Tips for Growing Mint
Helpful tips for growing mint in your own garden.
Mint can hold it’s own in the culinary world, deservedly so. Just imagine no mint juleps or mint chocolate chip ice cream. That would be very sad. Very sad, indeed.
Growing mint in your garden is easy to do, although mint can be quite the booger, sending out runners underground to resurface yards away. Of all herbs in the garden, mint (along with Lemon Balm) is one of the hardiest, most prolific, aggressive overachiever of the bunch. It can be quite the pain if not planted correctly. I’ve pulled up yards and yards of mint rooster the years.
Here are a few areas it’s popped up several feet away from where it was originally planted.
Don’t let this be a discouragement from growing some of your own. There are ways to grow this helpful, tasty herb and not have it take over your whole neighborhood, so you can have a supply of mint ready at hand for that next batch of mint jelly. Unfortunately, I learned these tips the hard way, after it was already planted, thriving, and way out of control. So, please, learn from my mistakes.
The easiest way is to plant mint to control the spreading is to plant it in a large container with drainage holes that are covered with mesh, so it can drain but keep the roots from sneaking through the hole and overtaking the county.
Another way to manage the mint is to dig a hole the size you want your mint patch to be, about a foot or so deep, then line it with landscaping fabric, refill with soil, then plant the mint. Be sure to watch for feelers as they could still creep over the top edge of the landscape fabric, escaping the set boundary. Mint is sneaky, y’all.
When deciding on the perfect patch for the mint, look for well drained soil, but not too dry. Mint likes moisture and is happiest in partial shade. Certain varieties can handle full sun better than others. Too much shade will result in leggy mint. Which will still taste wonderful, but may not produce as many leaves as you’d like.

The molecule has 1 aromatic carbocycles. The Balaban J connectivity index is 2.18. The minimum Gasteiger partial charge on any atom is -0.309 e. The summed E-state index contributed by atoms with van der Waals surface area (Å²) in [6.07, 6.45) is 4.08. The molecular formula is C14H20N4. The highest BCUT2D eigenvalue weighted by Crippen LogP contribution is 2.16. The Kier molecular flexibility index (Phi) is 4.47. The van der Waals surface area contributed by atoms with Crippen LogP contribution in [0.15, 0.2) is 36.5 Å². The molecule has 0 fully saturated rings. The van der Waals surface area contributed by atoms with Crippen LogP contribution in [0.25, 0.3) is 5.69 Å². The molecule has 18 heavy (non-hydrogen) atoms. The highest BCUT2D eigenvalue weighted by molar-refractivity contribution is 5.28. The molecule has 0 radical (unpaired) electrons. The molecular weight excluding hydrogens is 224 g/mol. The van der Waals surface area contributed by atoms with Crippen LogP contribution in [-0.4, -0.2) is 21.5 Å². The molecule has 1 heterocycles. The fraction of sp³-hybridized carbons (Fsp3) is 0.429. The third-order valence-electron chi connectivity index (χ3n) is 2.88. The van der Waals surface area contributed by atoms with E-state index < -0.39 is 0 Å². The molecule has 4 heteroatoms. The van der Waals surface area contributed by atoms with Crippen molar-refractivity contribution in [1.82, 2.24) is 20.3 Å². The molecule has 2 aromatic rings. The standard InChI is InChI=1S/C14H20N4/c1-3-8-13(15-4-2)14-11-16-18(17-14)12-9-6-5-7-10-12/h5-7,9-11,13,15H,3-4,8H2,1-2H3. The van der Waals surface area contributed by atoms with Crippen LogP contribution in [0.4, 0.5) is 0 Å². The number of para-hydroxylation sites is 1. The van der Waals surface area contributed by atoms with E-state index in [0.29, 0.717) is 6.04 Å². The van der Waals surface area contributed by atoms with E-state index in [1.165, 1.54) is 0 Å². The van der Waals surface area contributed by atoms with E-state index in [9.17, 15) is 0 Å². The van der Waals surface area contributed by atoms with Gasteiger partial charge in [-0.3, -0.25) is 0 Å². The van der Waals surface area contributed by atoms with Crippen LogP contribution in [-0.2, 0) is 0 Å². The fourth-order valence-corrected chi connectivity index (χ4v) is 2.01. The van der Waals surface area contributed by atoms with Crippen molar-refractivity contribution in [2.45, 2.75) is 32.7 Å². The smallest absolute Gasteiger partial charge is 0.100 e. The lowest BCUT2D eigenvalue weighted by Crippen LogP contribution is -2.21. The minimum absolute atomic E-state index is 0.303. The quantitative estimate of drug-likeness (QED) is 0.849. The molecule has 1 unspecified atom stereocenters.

Tips for growing mint:
- Mint prefers partial shade. Full sun will do, but part shade is best.
- Choose a spot with moist but well drained soil. Mint prefers fertile soil with a pH from 6.0 to 7.0.
- Plant mint seedlings after frost about 18-24 inches apart.
- Mint can be grown from seed, plants, or even one of the fastidious runners/roots.
- Harvest tips regularly to keep plants in check and encourage best growth.
- For the best flavored mint with a strong scent, transplant your mint every 3-4 years.
There are many varieties of mint to choose from as well. Check out these varieties (information gleaned from Clemson Extension):
- Spearmint (Mentha spicata) is one of the easiest varieties to grow, and is the variety usually used in mint juleps and teas.
- Peppermint (Mentha x piperita) is what you grow for that candy cane flavor.
- Ginger mint (Mentha x gentilis)
- Applemint (Mentha rotundifolia)
- Pineapple mint ( Mentha suaveolens ‘Variegata’)
- Corsican mint (Mentha corsica) is a dwarf variety.
Of course, I know where you can get some on the cheap – free even! I have this friend who is a mint farmer, and she…oh, who am I fooling. If you are ever in the area, I’d be happy to share some IF you promise to plant it in a container.
Originally posted June 7, 2011. Updated June 2, 2015.